What is Anger?
Anger is a natural emotion experienced by all humans, typically in response to hurt or threat, for example, feeling ignored or under attack. When we get angry, a complex physiological process occurs between our body and mind, whereby chemicals such as adrenaline are released, causing us to experience the following:
- Increased energy
- Muscle tension
- Accelerated heart and breathing rate
- Facial flushing or sweating
- Internal sensation of heat
- Poor impulse control
How do we express anger?
We all express our anger differently and research suggests that we do so through ‘modelling’ behaviours we learn from our environment in early childhood. The three most common types of expression include:
Passive anger is characterised by internalising, or ‘bottling up’ your unpleasant feelings and avoiding direct conflict by any means. However, indirect forms of conflict are employed instead, for example, the ‘silent treatment’ or aversive body language. Often, people who engage in passive expression fear causing upset, or letting others down and are prone to ‘people pleasing’, whereby the needs of others are prioritised. Research indicates that internalisation of anger can be equally harmful as aggressive means of expression, therefore, it may be useful to seek therapy to develop assertive skills.
Assertive expression of anger is deemed healthier, as it involves appropriate honesty, self-expression, and directness, for example ‘I feel upset when you ignore me, I would appreciate you listening to what I am saying’. When we are angry it can be difficult to remain assertive instead of aggressive, although, there are many ways to implement healthy, non-threatening communication styles which can be learned in online therapy.
Aggressive expression is direct externalisation of anger, often through inflicting verbal or physical attack to self or others such as, shouting ‘Listen to me you idiot!’ or punching a wall. In many cases, people who aggress report a ‘red mist’ experience, whereby their judgement is clouded during the conflict, followed by self-criticism and regret when anger has reduced. If this sounds familiar, you may benefit from seeking psychological assessment and learning healthier outlets for anger.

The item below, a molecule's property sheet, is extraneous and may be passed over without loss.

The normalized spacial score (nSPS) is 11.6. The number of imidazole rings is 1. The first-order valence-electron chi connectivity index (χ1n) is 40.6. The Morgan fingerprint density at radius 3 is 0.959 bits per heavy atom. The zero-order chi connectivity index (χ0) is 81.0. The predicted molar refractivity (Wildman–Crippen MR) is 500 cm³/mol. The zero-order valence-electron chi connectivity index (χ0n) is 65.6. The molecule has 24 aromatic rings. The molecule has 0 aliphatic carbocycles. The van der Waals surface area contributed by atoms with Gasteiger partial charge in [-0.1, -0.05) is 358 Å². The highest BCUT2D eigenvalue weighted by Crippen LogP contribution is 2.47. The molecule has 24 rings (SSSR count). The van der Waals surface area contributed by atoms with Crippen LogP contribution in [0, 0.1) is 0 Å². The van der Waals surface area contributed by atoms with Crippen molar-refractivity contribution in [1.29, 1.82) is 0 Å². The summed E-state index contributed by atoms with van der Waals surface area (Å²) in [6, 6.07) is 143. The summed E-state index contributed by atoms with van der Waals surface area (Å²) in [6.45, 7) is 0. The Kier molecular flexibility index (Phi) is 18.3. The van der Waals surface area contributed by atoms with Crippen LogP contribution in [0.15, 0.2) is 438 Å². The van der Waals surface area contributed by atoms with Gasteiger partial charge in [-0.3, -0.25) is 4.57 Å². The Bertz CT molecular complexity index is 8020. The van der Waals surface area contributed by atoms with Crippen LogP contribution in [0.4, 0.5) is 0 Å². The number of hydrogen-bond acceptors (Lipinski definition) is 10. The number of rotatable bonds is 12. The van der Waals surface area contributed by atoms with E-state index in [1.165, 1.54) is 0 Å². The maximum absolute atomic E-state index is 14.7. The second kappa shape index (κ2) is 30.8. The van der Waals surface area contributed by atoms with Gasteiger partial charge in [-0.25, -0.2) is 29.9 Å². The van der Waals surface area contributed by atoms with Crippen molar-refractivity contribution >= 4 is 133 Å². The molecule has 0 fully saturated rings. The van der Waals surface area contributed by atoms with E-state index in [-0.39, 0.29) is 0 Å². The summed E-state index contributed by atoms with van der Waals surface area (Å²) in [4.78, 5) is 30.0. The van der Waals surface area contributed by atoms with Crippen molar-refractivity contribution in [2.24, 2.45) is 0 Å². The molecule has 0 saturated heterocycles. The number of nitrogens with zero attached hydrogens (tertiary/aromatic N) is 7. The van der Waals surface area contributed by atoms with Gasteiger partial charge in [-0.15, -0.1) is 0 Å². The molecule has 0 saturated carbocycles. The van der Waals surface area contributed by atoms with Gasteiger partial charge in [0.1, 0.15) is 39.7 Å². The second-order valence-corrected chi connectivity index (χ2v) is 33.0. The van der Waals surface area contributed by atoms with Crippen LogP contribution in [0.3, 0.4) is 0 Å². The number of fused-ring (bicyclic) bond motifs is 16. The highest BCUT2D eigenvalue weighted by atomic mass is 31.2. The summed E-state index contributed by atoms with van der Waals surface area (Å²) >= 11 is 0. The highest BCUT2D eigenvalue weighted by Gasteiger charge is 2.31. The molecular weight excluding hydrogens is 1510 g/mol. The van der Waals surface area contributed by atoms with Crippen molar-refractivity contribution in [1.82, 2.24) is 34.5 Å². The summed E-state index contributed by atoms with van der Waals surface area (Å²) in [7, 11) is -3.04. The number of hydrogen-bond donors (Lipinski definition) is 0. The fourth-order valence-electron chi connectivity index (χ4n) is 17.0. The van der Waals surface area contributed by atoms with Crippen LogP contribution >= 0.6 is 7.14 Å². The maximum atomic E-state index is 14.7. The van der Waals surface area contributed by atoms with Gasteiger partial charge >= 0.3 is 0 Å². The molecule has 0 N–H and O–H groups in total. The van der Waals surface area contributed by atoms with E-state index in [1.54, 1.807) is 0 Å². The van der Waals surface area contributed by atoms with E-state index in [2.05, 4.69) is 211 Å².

How can therapy help?
Whether you engage in passive and/or aggressive types of expression, or simply wish to enhance existing skills in assertiveness, there are therapeutic options that may suit your needs. In therapy, the phrase ‘Anger management’ can be misconceived as learning to get rid of anger, which is impossible because anger is a necessary and healthy emotion with many functional benefits.
According to theory, anger is caused by unmet needs, for example, basic human needs include feeling loved or belonging. Therefore, in counselling and psychotherapy we refer to anger management as learning how to communicate your feelings or needs in healthier ways and addressing the underlying causes of distress. Sometimes this involves reviewing forms of anger expression that you have been exposed to throughout your life experiences and learning to change your perspective.
There are therapeutic approaches which can also help you learn your triggers and replace passive or aggressive responses with new thoughts and behaviours that facilitate staying composed but getting your point across through assertiveness. Even if you struggle with feeling angry most, or all the time, your counsellor can help you focus on implementing practical methods which promote healthier communication. Other useful skills you may develop in counselling include self-soothing, mindfulness, relaxation, and compassionate self-talk, which all improve self-expression and wellbeing.
Medical disclaimer: The information included on this site is for educational purposes only. It is not intended nor implied to be a substitute for professional medical advice by a qualified doctor.